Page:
Pepsi opposed Ocean Spray's motion in the district court, and both sides filed extensive affidavits. On August 20, 1998, the district court entered an order denying Ocean Spray's motion for a preliminary injunction, and on September 4, 1998, the district court entered a memorandum and order reaffirming the denial and setting forth reasons. The primary basis for denying the preliminary injunction was a finding of lack of irreparable injury to Ocean Spray.

On this appeal, Ocean Spray argues that Pepsi has breached its exclusivity obligation under the 1998 agreement, that Pepsi will inevitably (if it has not already) violate the best efforts and confidentiality agreements, and that damages would be difficult, if not impossible, to calculate fully. Pepsi insists that its company-owned bottlers continue faithfully to distribute and market Ocean Spray products and will not handle competing Tropicana products during the remainder of the 1998 agreement's term. Pepsi also denies that it has breached or will breach the confidentiality agreement.

Under federal law, a preliminary injunction depends upon the familiar four-part test requiring the moving party to show likelihood of success on the merits, irreparable injury, and a favorable balance of the equities, including effects on the public interest. See Ross-Simons of Warwick, Inc. v. Baccarat, Inc., F.3d 12, 15 (1st Cir. 1996). Massachusetts standards for a preliminary injunction do not seem markedly different, see Packaging Indus. Group, Inc. v. Cheney, 405 N.E.2d 106, 112 (Mass. 1980), and in any event, neither side here argues that there is a pertinent state-law difference that would govern a federal court in a diversity matter. Cf. A.W. Chesterton Co., Inc. v. Chesterton, 907 F. Supp. 19, 25 n.9 (D. Mass. 1995). The standard of review in this court is deferential. 2

In this case, Pepsi scarcely disputes that the acquisition of Tropicana violated its exclusivity obligation under the agreement as long as Tropicana continues to distribute covered products. Ocean Spray seizes on this (occasionally hedged) concession to argue that the only remaining issue is irreparable injury; it assumes that the equities are favorable to it (Pepsi's breach being deliberate), and that the public interest is served by forcing businesses to adhere to their contracts. The situation is slightly more complicated than Ocean Spray suggests.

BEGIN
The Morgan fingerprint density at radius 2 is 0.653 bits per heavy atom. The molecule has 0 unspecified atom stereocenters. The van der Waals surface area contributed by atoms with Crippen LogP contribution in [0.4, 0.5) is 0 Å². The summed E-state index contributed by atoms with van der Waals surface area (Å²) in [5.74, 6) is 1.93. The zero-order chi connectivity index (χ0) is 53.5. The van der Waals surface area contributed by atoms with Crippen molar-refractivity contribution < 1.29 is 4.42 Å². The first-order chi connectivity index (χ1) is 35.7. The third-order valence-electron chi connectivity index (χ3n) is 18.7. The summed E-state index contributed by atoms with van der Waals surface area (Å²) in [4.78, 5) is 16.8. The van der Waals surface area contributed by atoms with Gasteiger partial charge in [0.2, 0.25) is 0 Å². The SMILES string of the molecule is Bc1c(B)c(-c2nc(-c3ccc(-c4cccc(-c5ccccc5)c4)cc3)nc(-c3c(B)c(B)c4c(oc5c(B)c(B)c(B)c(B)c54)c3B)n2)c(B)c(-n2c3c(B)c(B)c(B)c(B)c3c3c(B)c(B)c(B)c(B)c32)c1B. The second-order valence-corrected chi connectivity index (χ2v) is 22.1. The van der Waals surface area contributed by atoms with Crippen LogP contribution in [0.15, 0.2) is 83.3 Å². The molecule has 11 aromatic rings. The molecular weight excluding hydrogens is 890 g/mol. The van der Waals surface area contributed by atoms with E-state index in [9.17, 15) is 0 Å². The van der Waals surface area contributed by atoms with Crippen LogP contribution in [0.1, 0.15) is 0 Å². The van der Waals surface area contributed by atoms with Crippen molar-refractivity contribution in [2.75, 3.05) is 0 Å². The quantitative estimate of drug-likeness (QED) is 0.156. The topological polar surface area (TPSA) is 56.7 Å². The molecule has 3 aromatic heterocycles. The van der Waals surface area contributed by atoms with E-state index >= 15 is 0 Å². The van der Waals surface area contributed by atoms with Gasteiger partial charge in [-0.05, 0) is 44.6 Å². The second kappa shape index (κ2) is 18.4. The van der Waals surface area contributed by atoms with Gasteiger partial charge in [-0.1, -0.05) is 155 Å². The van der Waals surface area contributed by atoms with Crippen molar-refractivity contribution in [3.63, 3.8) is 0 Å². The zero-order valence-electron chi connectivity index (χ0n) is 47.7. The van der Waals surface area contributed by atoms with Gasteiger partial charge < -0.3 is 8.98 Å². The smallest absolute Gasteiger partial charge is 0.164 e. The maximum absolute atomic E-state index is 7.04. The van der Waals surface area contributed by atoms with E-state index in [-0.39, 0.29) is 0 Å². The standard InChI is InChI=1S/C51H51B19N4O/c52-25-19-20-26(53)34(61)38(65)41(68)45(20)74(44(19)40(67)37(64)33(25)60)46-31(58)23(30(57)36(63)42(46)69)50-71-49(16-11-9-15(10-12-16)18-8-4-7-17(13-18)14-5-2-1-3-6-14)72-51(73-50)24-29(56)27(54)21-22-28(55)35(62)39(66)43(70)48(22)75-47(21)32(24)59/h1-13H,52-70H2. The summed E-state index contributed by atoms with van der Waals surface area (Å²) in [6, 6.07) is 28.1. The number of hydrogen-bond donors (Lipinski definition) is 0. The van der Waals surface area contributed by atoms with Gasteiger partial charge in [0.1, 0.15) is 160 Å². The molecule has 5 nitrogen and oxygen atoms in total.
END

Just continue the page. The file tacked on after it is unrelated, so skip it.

The likelihood of success that is relevant here where an injunction is sought is the likelihood that Ocean Spray would, after trial, be entitled to a permanent injunction to restrain Tropicana from distributing competing products during the duration of the 1998 agreement. One might suppose that such relief would follow from Pepsi's concession that Pepsi's ownership of Tropicana is itself a breach of the exclusivity clause. Instead, as first-year law students quickly learn, the enforcement of contracts by injunction is the exception rather than the rule.

Historically, equity would not supply relief where legal remedies sufficed, and damages at law usually do provide remedies for breach of contract. See Farnsworth, Contracts § 12.4, at 852 (2d ed. 1990). A famous formulation is Justice Holmes's statement that "[t]he duty to keep a contract in law means a prediction that you must pay damages if you do not keep it,--and nothing else." Holmes, The Path of the Law, 10 Harv. L. Rev. 457, 462 (1897). Modern theorists have explained why it is often "efficient" to limit the remedy to damages and exclude injunctive relief. E.g., Patton v. Mid-Continent Sys., Inc., 841 F.2d 742, 750 (7th Cir. 1988) (Posner, J.).

Still, injunctive relief requiring performance of a contract may ordinarily be granted (if other prerequisites are met) where monetary damages will not afford complete relief. A common example is agreements involving the sale of real property; specific performance is often granted because property is considered unique. See, e.g., Walgreen Co. v. Sara Creek Property Co., 966 F.2d 273, 278 (7th Cir. 1992). The same principle applies where harm caused by a breach, although economic in nature, is impossible to measure accurately. See Ross-Simons, 102 F.3d at 19.

Accurate measurement, of course, is a matter of degree. Courts have sometimes refused injunctions to enforce franchise or similar contracts involving ongoing business relationships--situations in which it would ordinarily be difficult to prove with perfect accuracy the revenues lost as a result of the breach. See, e.g., Jackson Dairy, Inc. v. H.P. Hood & Sons, Inc., 596 F.2d 70, 72 (2d Cir. 1979); Foreign Motors, Inc. v. Audi of America, Inc., 755 F. Supp. 30, 33 (D. Mass. 1991). Thus, some measure of uncertainty does not automatically avoid Holmes's precept.